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Financial information firm Markit said its US “flash”, or preliminary, manufacturing Purchasing Managers Index stood at 51.5 in September, unchanged from August. A reading above 50 indicates expansion.
The index averaged 51.5 in the third quarter, below the 54.2 registered between April and June, for its worst showing since the third quarter of 2009. At 51.2, the output component was the lowest since September 2009.
“With output growing at the slowest pace since the recovery began, the manufacturing sector may have even acted as a slight drag on the economy in the third quarter,” Markit chief economist Chris Williamson said.
After growing at a 1.7 percent annual pace between April and June, the economy likely slipped “closer towards stagnation” between July and September, he added.
A separate report from the US Labor Department showed initial claims for state unemployment aid edged down just 3,000 to a seasonally adjusted 382,000 last week
Economists had attributed a spike in claims in the prior week to Tropical Storm Isaac, but the minimal improvement in the latest reading pointed to fundamental weakness.
The four-week moving average for new claims, a better measure of labor market trends, rose 2,000 to 377,750 - the highest level since June. It was the fifth consecutive weekly increase in the measure.
Still, Gary Thayer, chief macro strategist at Wells Fargo Advisors in St. Louis, said the claims did not signal an economy “in trouble.”
“It’s more the case that we are still in a period of slow growth,” he said.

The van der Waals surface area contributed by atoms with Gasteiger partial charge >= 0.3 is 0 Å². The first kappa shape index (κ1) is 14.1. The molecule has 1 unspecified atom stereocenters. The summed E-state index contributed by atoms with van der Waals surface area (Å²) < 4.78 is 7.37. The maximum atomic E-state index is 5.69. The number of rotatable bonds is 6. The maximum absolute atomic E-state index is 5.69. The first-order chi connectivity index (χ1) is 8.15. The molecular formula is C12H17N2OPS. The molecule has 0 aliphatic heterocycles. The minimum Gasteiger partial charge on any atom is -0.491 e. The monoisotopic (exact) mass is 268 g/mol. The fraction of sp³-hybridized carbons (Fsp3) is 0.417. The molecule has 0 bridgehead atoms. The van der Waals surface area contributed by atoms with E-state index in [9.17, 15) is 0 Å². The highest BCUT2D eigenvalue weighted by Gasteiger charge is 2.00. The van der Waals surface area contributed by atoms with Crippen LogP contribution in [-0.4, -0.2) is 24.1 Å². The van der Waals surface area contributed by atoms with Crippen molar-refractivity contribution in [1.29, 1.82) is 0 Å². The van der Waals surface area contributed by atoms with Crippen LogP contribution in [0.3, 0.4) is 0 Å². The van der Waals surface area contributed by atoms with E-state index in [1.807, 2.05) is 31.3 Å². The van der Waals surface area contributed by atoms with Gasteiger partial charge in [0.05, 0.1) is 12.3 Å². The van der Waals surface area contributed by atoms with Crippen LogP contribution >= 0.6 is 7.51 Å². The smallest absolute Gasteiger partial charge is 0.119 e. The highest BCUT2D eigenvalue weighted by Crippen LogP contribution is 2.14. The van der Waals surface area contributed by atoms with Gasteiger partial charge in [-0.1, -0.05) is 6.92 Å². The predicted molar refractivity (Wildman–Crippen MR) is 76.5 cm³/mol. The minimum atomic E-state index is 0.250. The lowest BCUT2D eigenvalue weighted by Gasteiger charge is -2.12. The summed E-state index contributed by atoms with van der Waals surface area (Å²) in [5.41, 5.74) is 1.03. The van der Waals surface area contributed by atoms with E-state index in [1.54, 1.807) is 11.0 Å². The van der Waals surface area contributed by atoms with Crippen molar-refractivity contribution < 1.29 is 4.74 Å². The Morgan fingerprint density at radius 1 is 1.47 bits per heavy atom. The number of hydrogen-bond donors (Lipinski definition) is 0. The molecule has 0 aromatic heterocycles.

Major US stock indexes opened lower, with investors also wary of data showing increasing economic weakness in China and Europe. The dollar extended losses and prices for US government securities added to gains.
The report on jobless claims covered the period for the government’s September nonfarm payrolls survey. Claims have risen 8,000 between the August and September survey periods, suggesting modest job growth this month.
However, Markit’s survey of purchasing managers showed hiring in the factory sector strengthened a bit, with the employment sub-index edging up to 52.7 from 52.4.
US employers added only 96,000 jobs last month, a step down from July’s 141,000 count. While the unemployment rate dropped to 8.1 percent in August from 8.3 percent, it was because many Americans gave up the search for work.
Lackluster labor market conditions prompted the Federal Reserve last week to launch an aggressive stimulus program. It vowed to buy $40 billion worth of mortgage-backed securities each month until it sees a sustained upturn on the jobs front.
Boston Federal Reserve Bank President Eric Rosengren, one of the more vocal “doves” at the central bank, said the new stimulus program was need to “avoid a prolonged economic stagnation.”
The unemployment rate has been stuck above 8 percent for more than three years, the first time this has happened since the Great Depression.
The number of people still receiving jobless benefits under regular state programs after an initial week of aid fell 32,000 to 3.27 million in the week ended Sept. 8, the claims report showed. That was the lowest level since mid-May and most likely reflected people exhausting their benefits.
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